- Just like your body (and a fine wine), the voice matures over time. Pretend that when you were born your parents took a chocolate-chip-cookie-dough-sized you and put it in some special oven. As with actual cookie dough, the time it takes for the cookie to become golden-brown is dependent upon your size. The voice is the same. A singer with a larger voice won’t mature until their 40s, whereas a singer with a lighter, smaller voice can mature in their late 20s. This is why I become enraged when kids like Jackie Evancho go viral. The voice is a muscle. If you force it at a young age, you ruin it. (What’s that? You say they sound great though? Just like adults!? No, friend, they do not. 95% of them sound the way a 2nd-grade girl looks in her mother’s high-heels. Find one of these unfortunate girls on YouTube and watch how she gasps for breath, goes off pitch, and bobbles her little head or shakes her jaw as if she’s on a dashboard.)
- Though people with bigger builds do tend to have bigger internal structures, you can’t tell for sure how big a person’s singing voice is just by looking at them. That opera singers have to be fat is an old wive’s tale. Check out today’s opera singers; you’re pretty much not allowed to be fat anymore – truth. So, the size of a person’s voice has to do with the dimensions of the of the throat, larynx, and mouth (also somewhat the chest, nasal cavities, and sinus). There’s no magic here, it has to do with resonance. Also, a singer’s mouth generally opens like a Pez dispenser (not joking).
All this being said, voices vary, and some of us can get away with certain techniques that others can’t, eating dairy, or even smoking cigarettes and still have a working voice. However, it’s not how it generally works.
Ways to tell the person you’re listening to does not have control over their voice:
- When they hit a high note does your throat and/or body (particularly shoulders) tense up? Can you detect straining in the sound they make?
- After they’re done singing, is it hard for them to talk? Are they coughing, or hoarse? Are they holding their throat as if to protect it?
- Did you see their jaw shaking uncontrollably, or was their head bobbing?
- Did it sound like their voice had multiple personality disorder?
- Could you have driven a UHaul between the waves of their vibrato?
- Did you have to assume they were going through puberty late with all that voice cracking?
- Is their voice scooping down as if they’re attempting to drag an object up from the floor with it?
- Your average person is able to sing about 1 octave. A singer can maneuver through roughly 2 1/2 – 3 1/2 octaves. If you consistently hear them sing in the same single octave, it probably has more to do with their mastered level of vocal technique than how someone is writing their songs. We all have notes and ranges that are most comfortable to sing in, but someone who has good vocal technique can do more than just that.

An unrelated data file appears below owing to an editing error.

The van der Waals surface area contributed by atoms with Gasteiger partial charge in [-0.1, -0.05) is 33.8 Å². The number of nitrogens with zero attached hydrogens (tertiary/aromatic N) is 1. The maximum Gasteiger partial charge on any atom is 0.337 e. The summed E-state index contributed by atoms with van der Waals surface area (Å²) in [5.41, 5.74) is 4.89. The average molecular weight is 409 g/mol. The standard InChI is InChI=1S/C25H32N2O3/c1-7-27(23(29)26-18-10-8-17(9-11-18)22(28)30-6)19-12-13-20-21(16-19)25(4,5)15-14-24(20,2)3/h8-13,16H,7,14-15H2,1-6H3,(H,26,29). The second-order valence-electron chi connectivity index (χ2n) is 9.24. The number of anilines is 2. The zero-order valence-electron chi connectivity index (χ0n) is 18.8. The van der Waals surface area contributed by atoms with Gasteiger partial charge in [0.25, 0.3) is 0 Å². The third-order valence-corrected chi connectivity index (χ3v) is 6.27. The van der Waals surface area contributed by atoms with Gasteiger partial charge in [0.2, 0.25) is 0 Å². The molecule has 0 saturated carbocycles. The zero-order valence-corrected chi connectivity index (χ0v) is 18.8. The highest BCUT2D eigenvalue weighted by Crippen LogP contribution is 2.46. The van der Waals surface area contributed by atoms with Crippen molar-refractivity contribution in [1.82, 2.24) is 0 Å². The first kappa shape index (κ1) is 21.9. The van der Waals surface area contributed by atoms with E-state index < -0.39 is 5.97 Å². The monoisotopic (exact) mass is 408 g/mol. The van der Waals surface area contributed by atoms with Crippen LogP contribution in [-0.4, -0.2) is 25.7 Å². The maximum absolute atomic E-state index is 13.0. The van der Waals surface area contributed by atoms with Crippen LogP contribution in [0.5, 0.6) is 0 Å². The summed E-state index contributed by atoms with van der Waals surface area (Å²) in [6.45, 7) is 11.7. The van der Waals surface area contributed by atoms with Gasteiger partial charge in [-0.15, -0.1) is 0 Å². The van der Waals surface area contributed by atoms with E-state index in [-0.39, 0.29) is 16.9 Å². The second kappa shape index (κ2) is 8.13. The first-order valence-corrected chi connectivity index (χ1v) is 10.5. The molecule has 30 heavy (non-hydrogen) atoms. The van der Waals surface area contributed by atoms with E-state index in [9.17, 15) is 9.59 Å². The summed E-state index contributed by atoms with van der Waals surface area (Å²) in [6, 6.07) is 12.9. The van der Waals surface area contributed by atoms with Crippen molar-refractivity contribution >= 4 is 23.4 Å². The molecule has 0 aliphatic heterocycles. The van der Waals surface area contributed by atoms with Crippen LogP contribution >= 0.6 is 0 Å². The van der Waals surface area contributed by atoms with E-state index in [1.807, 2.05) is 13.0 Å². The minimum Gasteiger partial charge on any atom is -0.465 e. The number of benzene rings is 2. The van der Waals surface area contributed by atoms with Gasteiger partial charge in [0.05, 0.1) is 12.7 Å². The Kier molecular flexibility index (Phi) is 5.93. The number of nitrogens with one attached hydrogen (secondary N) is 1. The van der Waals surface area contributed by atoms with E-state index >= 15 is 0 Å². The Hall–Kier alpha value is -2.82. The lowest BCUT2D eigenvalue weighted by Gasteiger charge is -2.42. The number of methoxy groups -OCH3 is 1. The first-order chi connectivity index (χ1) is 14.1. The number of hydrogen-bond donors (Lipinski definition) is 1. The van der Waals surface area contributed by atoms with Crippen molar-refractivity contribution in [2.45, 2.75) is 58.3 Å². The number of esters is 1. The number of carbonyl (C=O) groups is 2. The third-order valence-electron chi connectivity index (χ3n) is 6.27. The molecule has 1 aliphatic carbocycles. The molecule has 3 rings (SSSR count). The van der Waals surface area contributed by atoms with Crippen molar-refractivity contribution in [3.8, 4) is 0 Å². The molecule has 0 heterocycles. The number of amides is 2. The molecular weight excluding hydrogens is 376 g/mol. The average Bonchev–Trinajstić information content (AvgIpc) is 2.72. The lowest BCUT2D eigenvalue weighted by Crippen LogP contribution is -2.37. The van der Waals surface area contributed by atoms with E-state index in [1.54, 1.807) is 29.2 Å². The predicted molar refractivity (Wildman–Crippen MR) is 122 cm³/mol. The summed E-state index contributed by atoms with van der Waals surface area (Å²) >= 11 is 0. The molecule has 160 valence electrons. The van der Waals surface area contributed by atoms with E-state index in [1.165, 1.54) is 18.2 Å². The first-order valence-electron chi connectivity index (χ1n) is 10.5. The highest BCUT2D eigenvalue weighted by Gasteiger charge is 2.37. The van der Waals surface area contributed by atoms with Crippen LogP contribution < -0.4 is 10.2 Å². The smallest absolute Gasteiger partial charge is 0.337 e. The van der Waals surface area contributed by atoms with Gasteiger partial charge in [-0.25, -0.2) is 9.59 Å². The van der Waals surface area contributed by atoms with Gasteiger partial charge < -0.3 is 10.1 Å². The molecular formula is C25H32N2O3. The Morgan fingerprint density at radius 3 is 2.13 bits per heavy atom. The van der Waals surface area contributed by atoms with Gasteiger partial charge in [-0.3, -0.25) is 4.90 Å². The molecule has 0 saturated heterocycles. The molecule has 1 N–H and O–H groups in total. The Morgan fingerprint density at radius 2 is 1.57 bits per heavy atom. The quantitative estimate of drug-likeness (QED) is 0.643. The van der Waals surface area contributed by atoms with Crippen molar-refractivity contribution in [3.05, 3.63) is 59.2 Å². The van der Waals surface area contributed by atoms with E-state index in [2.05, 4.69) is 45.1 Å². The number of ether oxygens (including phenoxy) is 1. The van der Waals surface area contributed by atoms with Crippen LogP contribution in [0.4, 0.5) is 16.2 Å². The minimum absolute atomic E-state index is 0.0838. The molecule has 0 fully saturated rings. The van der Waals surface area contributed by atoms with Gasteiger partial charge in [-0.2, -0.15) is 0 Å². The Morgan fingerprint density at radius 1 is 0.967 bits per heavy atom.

Additionally, have you heard of auto-tune? Awesome. Let me explain it to you this way. Besides correcting pitch, voice editing programs (including basic ones such as GarageBand – go ahead, open it up, it automatically puts reverb on your voice) are used to “beef up” and otherwise stylize the voice. Think of it as musical Instagram. You open your mouth and make some sounds that your body naturally makes that hopefully sound good, and then you take all sorts of filters and layer them over your voice until it’s covered in pink lense flare, and has a blurred background focusing only on the best part of your face, and has somehow made your skin magically flawless! This is why when we’re listening to a song or watching a music video and you say, “they have a great voice!” I sigh a little. I don’t think you’re dumb, I just think you don’t have all the facts and that you don’t know how to use your ears in this way. Just like the mere fact of you having a penis or vagina doesn’t mean you’re necessarily good at sex, the fact that you have ears, doesn’t mean you know how to identify all sounds with them. Your brain has a part in this.
So, what that singer you love so much DOES have is a great person sitting at a mixing board. You don’t know what their voice sounds like any more than you know what that girl who posts all the selfies looks like. Who’s your favorite singer? Ok, go find a video of them singing an acoustic set. Now tell me what you think of their voice. How is it different?
The difference between a singer and someone that sings is simple: singing is a skill and an art. Running to catch a bus is not the same thing as running a marathon. Same general idea, same everyday activity, same muscles, but used in a different and specific way that it takes time, persistence, natural ability, and knowledge to master.
Now that’s all said, part 2 will be a veritable parade of YouTube videos!! See you then!
Alyssa Morhardt-Goldstein received her MFA in poetry from The New School, and her BS in classical vocal performance and literature from Mannes Conservatory. She was selected by Matthea Harvey as The New School’s 2012 Chapbook Contest winner in poetry, and is the founding editor of SOUND, a daily literary magazine on contemporary musico-poetics. @Elkawildling